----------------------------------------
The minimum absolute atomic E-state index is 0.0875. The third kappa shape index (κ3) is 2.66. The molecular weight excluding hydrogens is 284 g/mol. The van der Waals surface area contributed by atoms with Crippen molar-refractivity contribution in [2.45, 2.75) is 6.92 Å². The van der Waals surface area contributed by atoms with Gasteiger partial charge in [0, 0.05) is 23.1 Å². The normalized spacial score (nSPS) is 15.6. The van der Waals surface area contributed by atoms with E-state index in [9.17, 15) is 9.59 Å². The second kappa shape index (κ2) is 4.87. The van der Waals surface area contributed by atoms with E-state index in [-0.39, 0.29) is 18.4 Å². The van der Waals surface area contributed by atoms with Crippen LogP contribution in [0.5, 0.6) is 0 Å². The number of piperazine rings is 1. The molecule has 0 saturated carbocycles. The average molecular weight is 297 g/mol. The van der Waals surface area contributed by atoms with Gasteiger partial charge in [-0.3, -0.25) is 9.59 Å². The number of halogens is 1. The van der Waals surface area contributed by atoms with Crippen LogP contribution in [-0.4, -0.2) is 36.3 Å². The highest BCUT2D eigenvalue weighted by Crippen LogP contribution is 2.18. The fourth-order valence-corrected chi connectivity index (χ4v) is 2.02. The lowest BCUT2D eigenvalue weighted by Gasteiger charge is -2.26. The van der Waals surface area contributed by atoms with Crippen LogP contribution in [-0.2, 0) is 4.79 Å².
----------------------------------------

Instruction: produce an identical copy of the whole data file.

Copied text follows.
The minimum absolute atomic E-state index is 0.0875. The third kappa shape index (κ3) is 2.66. The molecular weight excluding hydrogens is 284 g/mol. The van der Waals surface area contributed by atoms with Crippen molar-refractivity contribution in [2.45, 2.75) is 6.92 Å². The van der Waals surface area contributed by atoms with Gasteiger partial charge in [0, 0.05) is 23.1 Å². The normalized spacial score (nSPS) is 15.6. The van der Waals surface area contributed by atoms with E-state index in [9.17, 15) is 9.59 Å². The second kappa shape index (κ2) is 4.87. The van der Waals surface area contributed by atoms with E-state index in [-0.39, 0.29) is 18.4 Å². The van der Waals surface area contributed by atoms with Crippen LogP contribution in [0.5, 0.6) is 0 Å². The number of piperazine rings is 1. The molecule has 0 saturated carbocycles. The average molecular weight is 297 g/mol. The van der Waals surface area contributed by atoms with Gasteiger partial charge in [-0.3, -0.25) is 9.59 Å². The number of halogens is 1. The van der Waals surface area contributed by atoms with Crippen LogP contribution in [-0.4, -0.2) is 36.3 Å². The highest BCUT2D eigenvalue weighted by Crippen LogP contribution is 2.18. The fourth-order valence-corrected chi connectivity index (χ4v) is 2.02. The lowest BCUT2D eigenvalue weighted by Gasteiger charge is -2.26. The van der Waals surface area contributed by atoms with Crippen LogP contribution in [-0.2, 0) is 4.79 Å².